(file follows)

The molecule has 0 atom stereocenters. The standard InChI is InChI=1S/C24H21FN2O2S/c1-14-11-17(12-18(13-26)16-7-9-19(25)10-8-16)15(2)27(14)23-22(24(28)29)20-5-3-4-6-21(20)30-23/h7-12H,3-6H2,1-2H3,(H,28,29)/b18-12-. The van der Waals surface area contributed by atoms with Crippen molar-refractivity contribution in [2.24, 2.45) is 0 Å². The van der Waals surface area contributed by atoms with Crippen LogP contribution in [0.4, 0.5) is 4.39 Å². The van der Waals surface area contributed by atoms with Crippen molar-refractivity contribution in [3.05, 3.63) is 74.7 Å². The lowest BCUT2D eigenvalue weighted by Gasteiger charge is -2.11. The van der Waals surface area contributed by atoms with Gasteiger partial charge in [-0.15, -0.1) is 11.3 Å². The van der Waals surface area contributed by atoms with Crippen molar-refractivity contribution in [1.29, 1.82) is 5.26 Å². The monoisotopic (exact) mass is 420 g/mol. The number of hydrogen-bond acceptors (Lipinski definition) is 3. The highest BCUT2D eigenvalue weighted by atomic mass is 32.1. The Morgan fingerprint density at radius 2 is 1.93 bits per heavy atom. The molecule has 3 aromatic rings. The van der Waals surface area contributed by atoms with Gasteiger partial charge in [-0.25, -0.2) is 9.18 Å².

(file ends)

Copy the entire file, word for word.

The molecule has 0 atom stereocenters. The standard InChI is InChI=1S/C24H21FN2O2S/c1-14-11-17(12-18(13-26)16-7-9-19(25)10-8-16)15(2)27(14)23-22(24(28)29)20-5-3-4-6-21(20)30-23/h7-12H,3-6H2,1-2H3,(H,28,29)/b18-12-. The van der Waals surface area contributed by atoms with Crippen molar-refractivity contribution in [2.24, 2.45) is 0 Å². The van der Waals surface area contributed by atoms with Crippen LogP contribution in [0.4, 0.5) is 4.39 Å². The van der Waals surface area contributed by atoms with Crippen molar-refractivity contribution in [3.05, 3.63) is 74.7 Å². The lowest BCUT2D eigenvalue weighted by Gasteiger charge is -2.11. The van der Waals surface area contributed by atoms with Gasteiger partial charge in [-0.15, -0.1) is 11.3 Å². The van der Waals surface area contributed by atoms with Crippen molar-refractivity contribution in [1.29, 1.82) is 5.26 Å². The monoisotopic (exact) mass is 420 g/mol. The number of hydrogen-bond acceptors (Lipinski definition) is 3. The highest BCUT2D eigenvalue weighted by atomic mass is 32.1. The Morgan fingerprint density at radius 2 is 1.93 bits per heavy atom. The molecule has 3 aromatic rings. The van der Waals surface area contributed by atoms with Gasteiger partial charge in [-0.25, -0.2) is 9.18 Å².